Probiotics must meet Europe’s new health claim laws head on

By Shane Starling

- Last updated on GMT

Related tags Probiotics Nutrition

Probiotics will continue to expand beyond the yoghurt and yoghurt drink category that has brought them to global prominence according to a probiotic market review conducted by French health food sector consultancy, Alcimed.

But European Union nutrition and health claims regulations are presenting challenges for the probiotics industry that must be negotiated if it is to continue to hold a share of about 10 per cent of the global functional foods market.

Alcimed estimated the market to be worth about €10bn in 2008.

"It is expected that probiotics continue the conquest of other families of products, including snacks or chocolate,”​ said Alcimed food consultant, Fabienne Cottret. “New technologies could even allow encapsulated probiotics into heat-treated products.”

But first there is the small matter of Europe’s changing food regulations.

“New regulations have recently shaken up the market,”​ Alcimed said in reference to the 2007 European Union nutrition and health claims regulation that is attempting to establish a central list of approved claims across the 27-member state bloc by the end of January, 2010.

New regime

The controversial regulation has about 4000 claim submissions to process and the European Food Safety Authority (EFSA) has issued opinions on about 60 so far, including the rejection of a handful of probiotic dossiers that failed to demonstrate causality for gut, immunity and other health benefits.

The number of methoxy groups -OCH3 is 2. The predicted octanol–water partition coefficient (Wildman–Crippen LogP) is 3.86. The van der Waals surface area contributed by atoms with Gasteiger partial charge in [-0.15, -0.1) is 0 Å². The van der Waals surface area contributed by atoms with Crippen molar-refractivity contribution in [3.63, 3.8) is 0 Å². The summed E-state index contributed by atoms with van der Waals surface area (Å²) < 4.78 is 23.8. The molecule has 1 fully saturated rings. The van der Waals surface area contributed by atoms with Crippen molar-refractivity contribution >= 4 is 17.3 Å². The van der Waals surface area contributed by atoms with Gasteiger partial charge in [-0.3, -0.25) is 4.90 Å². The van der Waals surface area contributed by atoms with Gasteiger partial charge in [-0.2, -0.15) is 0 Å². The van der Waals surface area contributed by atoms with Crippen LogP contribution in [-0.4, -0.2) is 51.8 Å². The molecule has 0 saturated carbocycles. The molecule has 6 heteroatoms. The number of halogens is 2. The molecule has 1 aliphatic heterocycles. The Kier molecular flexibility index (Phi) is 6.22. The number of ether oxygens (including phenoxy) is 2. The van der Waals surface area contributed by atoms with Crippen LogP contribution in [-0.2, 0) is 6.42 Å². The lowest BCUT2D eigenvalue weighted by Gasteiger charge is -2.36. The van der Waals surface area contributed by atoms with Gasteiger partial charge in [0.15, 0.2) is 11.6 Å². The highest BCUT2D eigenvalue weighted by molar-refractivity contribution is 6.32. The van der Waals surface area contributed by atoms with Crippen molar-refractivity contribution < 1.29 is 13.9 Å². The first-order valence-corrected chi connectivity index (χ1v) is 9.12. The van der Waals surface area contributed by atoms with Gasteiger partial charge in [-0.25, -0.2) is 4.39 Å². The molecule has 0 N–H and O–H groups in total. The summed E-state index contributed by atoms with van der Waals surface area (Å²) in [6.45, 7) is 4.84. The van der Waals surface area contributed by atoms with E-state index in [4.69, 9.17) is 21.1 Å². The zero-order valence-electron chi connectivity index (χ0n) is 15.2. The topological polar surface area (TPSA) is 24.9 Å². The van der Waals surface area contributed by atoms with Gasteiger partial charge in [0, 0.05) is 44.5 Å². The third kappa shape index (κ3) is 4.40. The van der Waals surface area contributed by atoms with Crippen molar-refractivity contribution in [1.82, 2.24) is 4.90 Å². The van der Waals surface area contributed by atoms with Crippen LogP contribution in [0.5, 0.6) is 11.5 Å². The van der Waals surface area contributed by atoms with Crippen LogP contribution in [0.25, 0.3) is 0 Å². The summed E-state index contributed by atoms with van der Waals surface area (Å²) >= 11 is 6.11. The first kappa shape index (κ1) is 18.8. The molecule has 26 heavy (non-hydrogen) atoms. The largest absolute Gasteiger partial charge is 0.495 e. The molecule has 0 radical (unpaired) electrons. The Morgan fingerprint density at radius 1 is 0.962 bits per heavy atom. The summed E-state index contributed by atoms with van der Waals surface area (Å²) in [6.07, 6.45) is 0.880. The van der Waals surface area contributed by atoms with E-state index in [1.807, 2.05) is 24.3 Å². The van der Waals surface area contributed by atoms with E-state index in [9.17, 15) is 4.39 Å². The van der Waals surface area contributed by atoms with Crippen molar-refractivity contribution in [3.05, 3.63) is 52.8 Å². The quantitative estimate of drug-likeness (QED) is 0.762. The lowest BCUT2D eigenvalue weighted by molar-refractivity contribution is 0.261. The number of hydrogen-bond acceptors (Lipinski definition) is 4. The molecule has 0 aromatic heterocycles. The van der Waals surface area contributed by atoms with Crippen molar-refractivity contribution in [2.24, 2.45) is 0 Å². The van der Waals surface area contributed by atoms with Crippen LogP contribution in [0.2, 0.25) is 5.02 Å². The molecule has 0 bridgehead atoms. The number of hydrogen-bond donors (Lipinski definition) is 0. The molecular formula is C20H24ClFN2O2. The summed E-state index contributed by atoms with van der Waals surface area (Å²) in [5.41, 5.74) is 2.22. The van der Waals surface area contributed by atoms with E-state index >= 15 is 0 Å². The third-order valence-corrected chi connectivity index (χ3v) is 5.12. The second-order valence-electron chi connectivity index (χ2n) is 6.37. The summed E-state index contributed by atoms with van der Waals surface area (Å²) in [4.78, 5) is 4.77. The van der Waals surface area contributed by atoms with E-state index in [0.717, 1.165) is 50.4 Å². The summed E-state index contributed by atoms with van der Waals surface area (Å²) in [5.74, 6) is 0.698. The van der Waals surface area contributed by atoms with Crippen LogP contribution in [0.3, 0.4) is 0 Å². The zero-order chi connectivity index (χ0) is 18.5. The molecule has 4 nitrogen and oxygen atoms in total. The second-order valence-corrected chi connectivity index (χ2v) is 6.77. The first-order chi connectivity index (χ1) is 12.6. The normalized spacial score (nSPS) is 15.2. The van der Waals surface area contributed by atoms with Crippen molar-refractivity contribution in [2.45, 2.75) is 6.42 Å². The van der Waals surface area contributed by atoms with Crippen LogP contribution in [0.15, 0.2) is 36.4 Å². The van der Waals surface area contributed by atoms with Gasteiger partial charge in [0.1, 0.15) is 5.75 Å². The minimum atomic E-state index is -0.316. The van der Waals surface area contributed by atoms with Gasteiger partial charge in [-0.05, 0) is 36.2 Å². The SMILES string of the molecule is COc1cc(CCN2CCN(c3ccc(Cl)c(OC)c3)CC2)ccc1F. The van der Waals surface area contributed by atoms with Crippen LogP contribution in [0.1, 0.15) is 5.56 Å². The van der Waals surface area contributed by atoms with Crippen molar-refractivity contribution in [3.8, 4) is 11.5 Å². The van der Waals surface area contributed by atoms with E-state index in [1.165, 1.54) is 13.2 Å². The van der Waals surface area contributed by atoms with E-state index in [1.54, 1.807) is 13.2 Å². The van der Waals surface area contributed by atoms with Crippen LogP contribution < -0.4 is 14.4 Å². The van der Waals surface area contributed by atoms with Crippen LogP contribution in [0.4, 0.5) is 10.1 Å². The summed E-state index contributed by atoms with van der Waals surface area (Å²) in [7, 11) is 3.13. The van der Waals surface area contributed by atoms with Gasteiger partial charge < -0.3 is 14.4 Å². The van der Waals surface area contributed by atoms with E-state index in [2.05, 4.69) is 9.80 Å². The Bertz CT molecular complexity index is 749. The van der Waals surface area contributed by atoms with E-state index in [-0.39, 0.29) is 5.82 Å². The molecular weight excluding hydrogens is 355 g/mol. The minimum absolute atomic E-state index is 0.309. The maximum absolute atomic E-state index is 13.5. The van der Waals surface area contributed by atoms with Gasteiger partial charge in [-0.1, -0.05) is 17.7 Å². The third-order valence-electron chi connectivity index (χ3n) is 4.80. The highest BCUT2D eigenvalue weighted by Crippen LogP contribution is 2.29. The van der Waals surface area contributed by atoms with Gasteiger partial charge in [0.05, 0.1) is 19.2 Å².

"The market for probiotics is at a strategic turning point,”​ said Alcimed analyst, Marion Meslin. “As the regulatory context hardens, manufacturers should redouble their efforts for their upcoming launches.”

The regulation would have an effect on product pricing and thus consumer spending habits as well as any shift in perception due to either negative or positive opinions.

Aside from gut health and immunity benefits probiotics are best known for, probiotics were increasingly being linked with cardiovascular and brain and nervous system benefits.

“On this side, the possibilities are multiple and future claims could involve the role of probiotics on oral health, cancers of the colon and even cardiovascular diseases,”​ Alcimed said. Declinations of new products, new technologies still under development and multiplication of claims should enable the market for probiotics to grow.

But Alcimed warned the resolution of nutrient profiling rules, due to come into force in 2011, brings challenges to the dairy products with probiotics that may also be high in fat and sugar.

Those rules state that only products that have an overall healthy profile can bear health claims.

With these factors taken account of, Alcimel estimates a growth rate of four per cent per annum until 2013 when the market will be worth €12bn.

Recent probiotic launches include an ice cream in the US; cheeses in Portugal and Hungary; cereals in the US; chocolate fudge cereal bars in the UK; energy drinks in Switzerland and Portugal and spreads in the UK.

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